Anyway, as you can see, I didn't do much today. Tomorrow is training, and then after that, we fly down to Oita. I won't miss Tokyo, but I will definitely miss my Tokyo friends. You can't have it all, I guess.

Wednesday, September 20, 2006

Japan, Again

I arrived safely in Tokyo yesterday. The direct flight from Toronto takes about 13 hours, and I left at 1:30 pm, meaning I got into Japan at about 2:30 am, Toronto time, which was 3:30pm Tokyo time. I can rarely sleep on the airplane. Usually, it goes something like this: get on the plane, have a drink and snack, start watching the first in-flight movie and get drowsy and fall asleep for about an hour, then get woken up by the first meal. Then, try and fail to go back to sleep for the rest of the flight. Usually, I can't sleep because I am too uncomfortable, my back and butt start killing me, and I end up fidgeting for the entire time.

I was lucky to have gotten a really good seat this time, right up behind the bulkhead. It has extra legroom, and through some fluke of good luck, there were 3 empty seats beside me. I was tempted to lift the armrests and make a bed to lie down, but I couldn't bring myself to be that flagrantly rude. The downside of this seat was that it was near the washroom and the little room the flight attendants take their breaks in. So it was pretty much steady traffic the whole time, and people kept bumping into me. Oh well; as I said, I couldn't sleep anyway. There also always seems to be some moron at a window seat who insists on opening their window when everyone else is trying to sleep. When the interior of the plane is completely dark, the lights are turned off, 90% of people are asleep and the other 10% are watching the movie, what kind of ass opens the window? It boggles the mind. And yet, there's at least one on every plane; some sociopath who is unable or unwilling to even think about the people around them. Anyway, changing topics:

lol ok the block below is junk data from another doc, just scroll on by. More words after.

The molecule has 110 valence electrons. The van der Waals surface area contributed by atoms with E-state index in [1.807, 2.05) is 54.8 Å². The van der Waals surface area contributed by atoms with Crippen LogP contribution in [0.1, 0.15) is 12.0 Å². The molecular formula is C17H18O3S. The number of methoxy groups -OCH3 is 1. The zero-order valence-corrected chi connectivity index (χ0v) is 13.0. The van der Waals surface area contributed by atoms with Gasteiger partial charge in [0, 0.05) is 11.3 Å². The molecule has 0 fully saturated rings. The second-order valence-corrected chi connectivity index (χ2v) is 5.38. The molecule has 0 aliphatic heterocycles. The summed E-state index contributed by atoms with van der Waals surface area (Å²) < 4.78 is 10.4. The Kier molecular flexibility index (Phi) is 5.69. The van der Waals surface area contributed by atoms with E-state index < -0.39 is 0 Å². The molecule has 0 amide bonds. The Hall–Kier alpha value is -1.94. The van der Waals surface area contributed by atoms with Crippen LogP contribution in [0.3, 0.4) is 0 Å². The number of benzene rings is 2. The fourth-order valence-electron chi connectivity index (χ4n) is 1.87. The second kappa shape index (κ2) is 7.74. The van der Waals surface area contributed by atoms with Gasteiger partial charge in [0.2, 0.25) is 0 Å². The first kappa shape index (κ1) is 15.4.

I just want to say at this point that I had a really nice visit to Canada. I saw *almost* everyone that I wanted to see, with a few notable exceptions. (You know who you are; I apologize for not being more organized and meeting up with you.) And without exception, I wished I could spend more time with everybody. There were a few people that I only met for literally a couple hours, which was really shamefully brief.

Many people commented that they read my Blog, which was news to me. But heartening news, just the same. It was nice to know that I'm not beaming these messages off into some sort of void or something. (If a Blogger blogs in the forest...) Also, if you read one of my blog posts, you don't have to comment on the blog itself, feel free to send me an email and let me know how you're doing. I do hope that this becomes more of a 2-way communication kind of thing.

I also felt, this last time around, that I experienced a lot less "reverse culture shock" when in Canada. In fact (maybe this is good news for those among you who hope I will move back to Canada soon) I felt kind of reluctant to go back to Japan this time. Part of this was a feeling that I just wasn't ready to go back to work, but part of it was a feeling that I am really missing my family and friends, even more than usual. Don't worry; once I get back to work, I will forget about you all again soon, haha.

Anyway, since I'm not working yet and have a few days free to do whatever I like, it feels good to be back in Tokyo. I am staying in a nice hotel right smack in the heart of downtown, so I think I will do a bit of sightseeing. I am at a bit of a loss as to where to go, since I have already been to most of the major attractions. I could hit the streets and see where I end up, but this is sometimes a bad idea. I'll let you know how it goes.

Bye everybody! See you in ... a while ...